Bigio Crown and Stopper – Flute Center of New York
Cart 0
Bigio Crown and Stopper

Bigio Crown and Stopper


$ 400.00

A simple, cheap and easy-to-install improvement to any flute headjoint. Simply remove the crown and stopper from your headjoint, fit the new stopper, fit the new crown. The difference in sound and response is astonishing.

The stoppers and crowns are made with the very hard element zirconium. After researching every possible metal, Robert has found zirconium to be the best material for resonance and sound production. Both stoppers and crowns are held in place with an O-ring.

Flute players are amazed how the sound of a flute changes when they fit their head joints with this revolutionary product! Players who use them have said their flutes have become louder, smoother and more responsive.

Fitting is easy. Simply unscrew the original crown and push out the original stopper using the tool supplied. The tool is hollow and will apply pressure to the stopper itself, not to the screw. Next, put the new stopper in the headjoint and push it into position with the tool. The three lines on the tool will help you find the correct position. Finally, push the new crown into position. The whole job takes just a minute.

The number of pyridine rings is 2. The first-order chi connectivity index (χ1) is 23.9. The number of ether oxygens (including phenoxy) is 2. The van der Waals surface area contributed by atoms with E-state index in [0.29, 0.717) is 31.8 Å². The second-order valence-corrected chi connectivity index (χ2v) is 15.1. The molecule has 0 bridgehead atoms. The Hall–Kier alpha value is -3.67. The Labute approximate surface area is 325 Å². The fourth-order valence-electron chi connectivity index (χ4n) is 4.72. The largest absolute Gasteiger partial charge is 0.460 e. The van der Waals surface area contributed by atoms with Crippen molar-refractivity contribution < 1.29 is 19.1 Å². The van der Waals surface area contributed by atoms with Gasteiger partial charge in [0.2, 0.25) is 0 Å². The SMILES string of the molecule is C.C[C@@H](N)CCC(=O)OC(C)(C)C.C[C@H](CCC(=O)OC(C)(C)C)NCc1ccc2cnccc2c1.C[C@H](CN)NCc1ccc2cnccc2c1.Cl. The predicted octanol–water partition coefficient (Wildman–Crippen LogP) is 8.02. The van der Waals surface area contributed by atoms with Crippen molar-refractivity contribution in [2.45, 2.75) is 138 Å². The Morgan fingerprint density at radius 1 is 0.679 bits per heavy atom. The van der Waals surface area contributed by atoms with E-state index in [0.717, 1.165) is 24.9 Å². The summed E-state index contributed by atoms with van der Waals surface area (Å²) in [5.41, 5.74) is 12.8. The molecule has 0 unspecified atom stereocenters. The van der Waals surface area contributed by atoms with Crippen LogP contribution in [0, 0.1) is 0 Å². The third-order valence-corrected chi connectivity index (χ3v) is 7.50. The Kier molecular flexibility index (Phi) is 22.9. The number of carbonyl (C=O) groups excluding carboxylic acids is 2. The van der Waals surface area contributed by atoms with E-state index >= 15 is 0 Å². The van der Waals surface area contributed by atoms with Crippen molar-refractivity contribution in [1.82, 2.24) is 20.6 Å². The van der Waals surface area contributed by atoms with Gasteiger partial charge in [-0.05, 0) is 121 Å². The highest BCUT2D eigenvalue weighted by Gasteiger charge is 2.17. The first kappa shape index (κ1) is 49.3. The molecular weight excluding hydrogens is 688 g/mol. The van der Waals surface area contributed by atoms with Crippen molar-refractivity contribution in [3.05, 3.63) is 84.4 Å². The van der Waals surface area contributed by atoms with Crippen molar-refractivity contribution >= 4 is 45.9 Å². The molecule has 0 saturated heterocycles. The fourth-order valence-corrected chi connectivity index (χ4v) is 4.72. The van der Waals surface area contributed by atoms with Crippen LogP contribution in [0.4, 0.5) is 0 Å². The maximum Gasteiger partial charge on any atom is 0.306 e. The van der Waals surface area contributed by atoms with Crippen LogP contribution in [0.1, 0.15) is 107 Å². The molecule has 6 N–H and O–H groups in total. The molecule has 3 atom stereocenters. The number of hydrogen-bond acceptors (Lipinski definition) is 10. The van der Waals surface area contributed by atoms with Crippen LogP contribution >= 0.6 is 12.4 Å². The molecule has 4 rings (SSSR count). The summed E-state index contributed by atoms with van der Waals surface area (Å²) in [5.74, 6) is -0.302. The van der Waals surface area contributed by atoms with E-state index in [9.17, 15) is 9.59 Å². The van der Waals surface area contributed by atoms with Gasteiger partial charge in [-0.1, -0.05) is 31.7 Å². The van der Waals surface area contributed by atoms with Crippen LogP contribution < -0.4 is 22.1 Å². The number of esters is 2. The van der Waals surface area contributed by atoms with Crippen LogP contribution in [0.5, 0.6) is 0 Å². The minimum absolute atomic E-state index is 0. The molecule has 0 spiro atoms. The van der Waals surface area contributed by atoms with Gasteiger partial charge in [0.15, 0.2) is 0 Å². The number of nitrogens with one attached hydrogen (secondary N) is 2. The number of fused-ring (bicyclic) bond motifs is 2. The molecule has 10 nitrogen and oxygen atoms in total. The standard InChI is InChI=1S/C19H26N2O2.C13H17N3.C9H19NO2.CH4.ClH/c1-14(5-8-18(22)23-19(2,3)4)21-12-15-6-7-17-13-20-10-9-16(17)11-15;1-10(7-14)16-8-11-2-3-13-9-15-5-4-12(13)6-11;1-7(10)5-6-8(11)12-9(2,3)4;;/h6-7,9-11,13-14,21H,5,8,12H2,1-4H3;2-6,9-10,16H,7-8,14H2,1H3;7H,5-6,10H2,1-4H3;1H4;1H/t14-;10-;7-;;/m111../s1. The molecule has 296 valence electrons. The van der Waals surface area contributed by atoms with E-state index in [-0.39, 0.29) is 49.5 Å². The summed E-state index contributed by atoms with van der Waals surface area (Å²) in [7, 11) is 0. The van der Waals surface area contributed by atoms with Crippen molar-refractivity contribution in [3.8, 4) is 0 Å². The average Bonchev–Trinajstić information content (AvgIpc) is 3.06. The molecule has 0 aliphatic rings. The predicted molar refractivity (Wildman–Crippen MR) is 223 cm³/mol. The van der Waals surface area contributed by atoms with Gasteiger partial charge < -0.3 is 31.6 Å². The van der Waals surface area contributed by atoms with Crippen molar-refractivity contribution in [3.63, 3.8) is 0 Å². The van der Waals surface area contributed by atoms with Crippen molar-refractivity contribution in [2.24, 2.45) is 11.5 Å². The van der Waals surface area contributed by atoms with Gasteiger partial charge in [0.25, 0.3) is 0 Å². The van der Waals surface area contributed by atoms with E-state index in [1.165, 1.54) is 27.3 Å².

The stoppers will fit almost any headjoint, but the crowns must be made to measure. I need a measurement of the inside of the top of your headjoint (the crown end). Any repair person will be able to do this for you in seconds using a vernier caliper. Another option is to simply send us the head joint and we will fit the crown and stopper for you the same day and overnight the head joint back. We will pay the shipping costs to return the head joint. You will be without it for only 2 or 3 days. Of course, we return to you the original stopper and crown assembly.

David Symington's article. In a recent issue of the British Flute Society magazine, Pan, David Symington published an article describing some stoppers I made for him in over a dozen materials from aluminium to zirconium. This article has now been published on the Web, on Larry Krantz's site:


Share This Flute